What was Marie Rambert’s original vision and ethos, and how did each artistic director of RDC implement this during their tenure?

Marie Rambert teaching in a factory, 1943.
Photo: Ministry of Information Photo Division Photographer

Background Context and Marie’s Ethos

Marie Rambert opened her first dance school in Kensington, London in 1920. Six years later, one of her students, Frederick Ashton, staged A Tragedy of Fashion (1926) which marked the early beginnings of Rambert Dance Company. Marie’s dance troupe became The Ballet Club in 1930 and it was renamed to the beloved Ballet Rambert in 1935. Trained in the Cechetti method, Marie was first and foremost a ballet teacher but was inspired by Isadora Duncan and Ballet Russes to develop and modernise her company through the style, set design, music, choreography and collaboration. Her original vision was to experiment and create new works. For many years this was not possible. During WW2 the company was temporarily managed by the Arts Council due to financial issues, under who they toured extensively to non-theatrical venues such as canteens, factory hostels and miners halls. After the war, Ballet Rambert performed Giselle (1946) which was the company’s first full production of a classic ballet, and it premiered to great acclaim. Audiences began to expect longer ballets, and during this time Ballet Rambert performed several classics, including La Sylphide and Don Quixote. Their extensive 35 weeks-a-year touring schedule meant there was less time to create new works and there was no notable choreographer working with the company at this time. Long story short, Marie was unable to fully implement her original vision and ethos until 1966, when Norman Morrice was appointed artistic director and the company underwent a drastic transformation to move into the modern dance arena.

“I remember a headline in the sixties describing the company as a phoenix rising from the ashes. It was always in crisis but always rising. It has such a strong base of repertoire, reputation and ethos that it can keep rebuilding. As long as you stay with that ethos, that policy of representing history but never settling back on it, always finding new directions, experimenting, being able to risk failing, and surviving that, Rambert will go on.”

Christopher Bruce

Marie’s Influences

Marie has 3 key influences which we can evidence in Ballet Rambert’s early development and the creation of her company ethos: Isadora Duncan, Emile Jaques-Dalcroze, and Ballet Russes.

  1. Isadora Duncan originally inspired Marie to dance professionally after seeing her work in 1904. Duncan broke away from conventional classical ballet techniques and explored new ways of moving. Her dances were emotionally expressive and she danced in tunics and scarves, which was very daring at the time as it was opposite to the tight corsets and long skirts seen in ballet. She was an ambassador for women’s liberation. This inspired Marie’s modern choreography and her eventual vision change from ballet to modern.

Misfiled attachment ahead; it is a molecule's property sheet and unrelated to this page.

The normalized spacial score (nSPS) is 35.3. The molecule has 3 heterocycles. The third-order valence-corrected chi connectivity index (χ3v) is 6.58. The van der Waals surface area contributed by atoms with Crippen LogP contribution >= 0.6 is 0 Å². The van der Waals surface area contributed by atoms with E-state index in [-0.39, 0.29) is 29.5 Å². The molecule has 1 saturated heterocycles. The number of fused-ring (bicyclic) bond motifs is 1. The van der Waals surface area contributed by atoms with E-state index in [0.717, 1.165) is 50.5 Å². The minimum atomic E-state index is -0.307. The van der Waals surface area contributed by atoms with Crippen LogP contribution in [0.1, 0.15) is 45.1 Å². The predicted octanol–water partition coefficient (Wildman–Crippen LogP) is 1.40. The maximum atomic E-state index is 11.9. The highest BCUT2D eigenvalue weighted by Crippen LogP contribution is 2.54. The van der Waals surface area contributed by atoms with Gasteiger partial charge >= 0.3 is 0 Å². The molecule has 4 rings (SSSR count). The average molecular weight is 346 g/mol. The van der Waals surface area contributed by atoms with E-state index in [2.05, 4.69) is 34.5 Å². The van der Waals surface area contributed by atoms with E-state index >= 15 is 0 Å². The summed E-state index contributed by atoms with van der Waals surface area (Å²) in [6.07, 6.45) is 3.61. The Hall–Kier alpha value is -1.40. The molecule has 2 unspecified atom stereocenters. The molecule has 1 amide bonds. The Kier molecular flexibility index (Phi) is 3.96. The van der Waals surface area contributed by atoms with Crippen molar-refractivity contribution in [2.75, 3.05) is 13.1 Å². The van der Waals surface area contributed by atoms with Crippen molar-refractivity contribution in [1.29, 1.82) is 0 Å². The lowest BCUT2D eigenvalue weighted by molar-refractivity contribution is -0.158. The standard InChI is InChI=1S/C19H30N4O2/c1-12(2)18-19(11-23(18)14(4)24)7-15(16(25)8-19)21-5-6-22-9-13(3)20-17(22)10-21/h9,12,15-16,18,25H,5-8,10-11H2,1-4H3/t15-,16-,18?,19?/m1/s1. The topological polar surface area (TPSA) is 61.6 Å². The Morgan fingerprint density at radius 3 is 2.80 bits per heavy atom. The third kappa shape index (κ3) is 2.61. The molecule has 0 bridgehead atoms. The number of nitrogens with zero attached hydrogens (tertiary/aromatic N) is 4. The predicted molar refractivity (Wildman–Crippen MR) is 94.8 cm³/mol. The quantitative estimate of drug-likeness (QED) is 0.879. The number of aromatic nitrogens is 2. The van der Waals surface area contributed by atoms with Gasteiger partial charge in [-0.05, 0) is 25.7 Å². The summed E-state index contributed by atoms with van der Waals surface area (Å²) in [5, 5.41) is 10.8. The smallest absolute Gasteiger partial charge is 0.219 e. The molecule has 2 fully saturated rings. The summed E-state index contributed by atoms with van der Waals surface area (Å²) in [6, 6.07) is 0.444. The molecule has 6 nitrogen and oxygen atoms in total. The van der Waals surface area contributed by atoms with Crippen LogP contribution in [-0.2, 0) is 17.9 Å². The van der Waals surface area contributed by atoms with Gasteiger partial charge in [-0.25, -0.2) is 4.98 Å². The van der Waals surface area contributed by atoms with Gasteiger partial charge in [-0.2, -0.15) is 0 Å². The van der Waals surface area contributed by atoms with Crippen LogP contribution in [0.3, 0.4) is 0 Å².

2. Émile Jaques-Dalcroze developed Dalcroze eurythmics training in the early 20th century. Marie attended Jaques-Dalcroze School of Eurythmics in 1910. The central concept is the relationship between music and body movement (kinaesthetic training). It focuses on awakening innate musicality through rhythmic movement, ear-training and improvisation. This inspired Marie’s choice of, use of, and relationship with music and choreography.
  3. Marie, as a first generation student of Dalcroze, was invited to Ballet Russes to assist with the incredibly complex rhythms of Stravinsky’s Rite of Spring. In 1912 she joined the company for a year, teaching eurythmics, assisting Nijinsky, and performing in suitable ballets. Here she developed her love of classical ballet. This company was innovative and set trends for other companies. They used set design commissioned by major fine artists (including Picasso), music by the finest composers (including Stravinsky) and invited famous and respected ballet dancers/choreographers (including Nijinsky and Balanchine). Ballet Russes was groundbreaking and influential. We can use Ballet Russes as a source for Marie’s desire to develop and modernise the company through style, set design, music, choreography and collaboration. We can particularly use Tetley’s works as an example of this in terms of style, music and set design because Marie was very much still involved with the company whilst Tetley was creating even though she was no longer artistic director. Though it is important to note that Marie retained an active interest all aspects of the company until her death in 1982.

How did each artistic director stick to Marie’s vision and ethos?

Norman Morrice

  • Morrice brought in American choreographers, such as Glen Tetley, to create new works and experiment with dance style, accompaniment, set design and collaboration.
    • Pierrot Lunaire (1967) used a seamless blend of ballet and modern (Graham technique) with aspects of acrobatics through the use of set design. The bare design and large, silver scaffolding structure designed by Rouben Ter-Arutunian provided extra opportunities to experiment with choreography and levels. The aural accompaniment, Pierrot Lunaire by Schoenberg, was experimental and non-traditional. It is a setting of 21 selected poems from Albert Giraud’s cycle of Pierrot Lunaire, as translated into German. It combined the voice of a female narrator half singing, half speaking those poems with an incredible range of pitch, volume and pace, which alternated randomly and did not follow any specific melody or pattern. (This vocal technique is called Sprechstimme.) On top of this, a wide range of instruments (flute, clarinet, violin, cello and piano) were layered in what can only be described again as random, in the way they alternate in pitch, volume and pace, sometimes complementing and sometimes mismatching the Sprechstimme.